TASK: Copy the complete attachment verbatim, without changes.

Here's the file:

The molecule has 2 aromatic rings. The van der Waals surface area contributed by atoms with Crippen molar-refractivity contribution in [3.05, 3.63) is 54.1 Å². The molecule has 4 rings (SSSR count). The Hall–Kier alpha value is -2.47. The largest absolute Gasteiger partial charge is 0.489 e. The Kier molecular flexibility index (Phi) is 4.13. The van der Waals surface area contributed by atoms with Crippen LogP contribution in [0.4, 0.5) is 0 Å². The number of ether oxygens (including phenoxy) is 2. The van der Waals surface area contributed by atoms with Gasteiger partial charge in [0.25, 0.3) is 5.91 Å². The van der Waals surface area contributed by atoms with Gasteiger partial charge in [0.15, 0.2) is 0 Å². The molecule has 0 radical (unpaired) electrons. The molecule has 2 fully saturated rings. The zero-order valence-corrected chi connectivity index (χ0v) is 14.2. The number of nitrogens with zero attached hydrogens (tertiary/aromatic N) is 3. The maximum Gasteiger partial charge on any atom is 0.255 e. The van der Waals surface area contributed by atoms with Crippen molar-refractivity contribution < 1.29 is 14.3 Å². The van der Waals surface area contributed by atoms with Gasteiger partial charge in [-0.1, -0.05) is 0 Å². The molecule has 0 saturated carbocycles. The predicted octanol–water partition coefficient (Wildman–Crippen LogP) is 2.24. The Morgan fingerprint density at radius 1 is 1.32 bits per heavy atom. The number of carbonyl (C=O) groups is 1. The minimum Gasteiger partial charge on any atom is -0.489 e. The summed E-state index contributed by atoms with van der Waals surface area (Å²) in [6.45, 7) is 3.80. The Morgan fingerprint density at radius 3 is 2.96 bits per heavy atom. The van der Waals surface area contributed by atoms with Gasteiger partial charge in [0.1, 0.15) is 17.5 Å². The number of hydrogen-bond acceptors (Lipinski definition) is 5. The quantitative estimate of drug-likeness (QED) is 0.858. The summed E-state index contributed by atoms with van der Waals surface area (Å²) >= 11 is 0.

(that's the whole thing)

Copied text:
The molecule has 2 aromatic rings. The van der Waals surface area contributed by atoms with Crippen molar-refractivity contribution in [3.05, 3.63) is 54.1 Å². The molecule has 4 rings (SSSR count). The Hall–Kier alpha value is -2.47. The largest absolute Gasteiger partial charge is 0.489 e. The Kier molecular flexibility index (Phi) is 4.13. The van der Waals surface area contributed by atoms with Crippen LogP contribution in [0.4, 0.5) is 0 Å². The number of ether oxygens (including phenoxy) is 2. The van der Waals surface area contributed by atoms with Gasteiger partial charge in [0.25, 0.3) is 5.91 Å². The van der Waals surface area contributed by atoms with Gasteiger partial charge in [0.15, 0.2) is 0 Å². The molecule has 0 radical (unpaired) electrons. The molecule has 2 fully saturated rings. The zero-order valence-corrected chi connectivity index (χ0v) is 14.2. The number of nitrogens with zero attached hydrogens (tertiary/aromatic N) is 3. The maximum Gasteiger partial charge on any atom is 0.255 e. The van der Waals surface area contributed by atoms with Crippen molar-refractivity contribution < 1.29 is 14.3 Å². The van der Waals surface area contributed by atoms with Gasteiger partial charge in [-0.1, -0.05) is 0 Å². The molecule has 0 saturated carbocycles. The predicted octanol–water partition coefficient (Wildman–Crippen LogP) is 2.24. The Morgan fingerprint density at radius 1 is 1.32 bits per heavy atom. The number of carbonyl (C=O) groups is 1. The minimum Gasteiger partial charge on any atom is -0.489 e. The summed E-state index contributed by atoms with van der Waals surface area (Å²) in [6.45, 7) is 3.80. The Morgan fingerprint density at radius 3 is 2.96 bits per heavy atom. The van der Waals surface area contributed by atoms with Gasteiger partial charge in [0.1, 0.15) is 17.5 Å². The number of hydrogen-bond acceptors (Lipinski definition) is 5. The quantitative estimate of drug-likeness (QED) is 0.858. The summed E-state index contributed by atoms with van der Waals surface area (Å²) >= 11 is 0.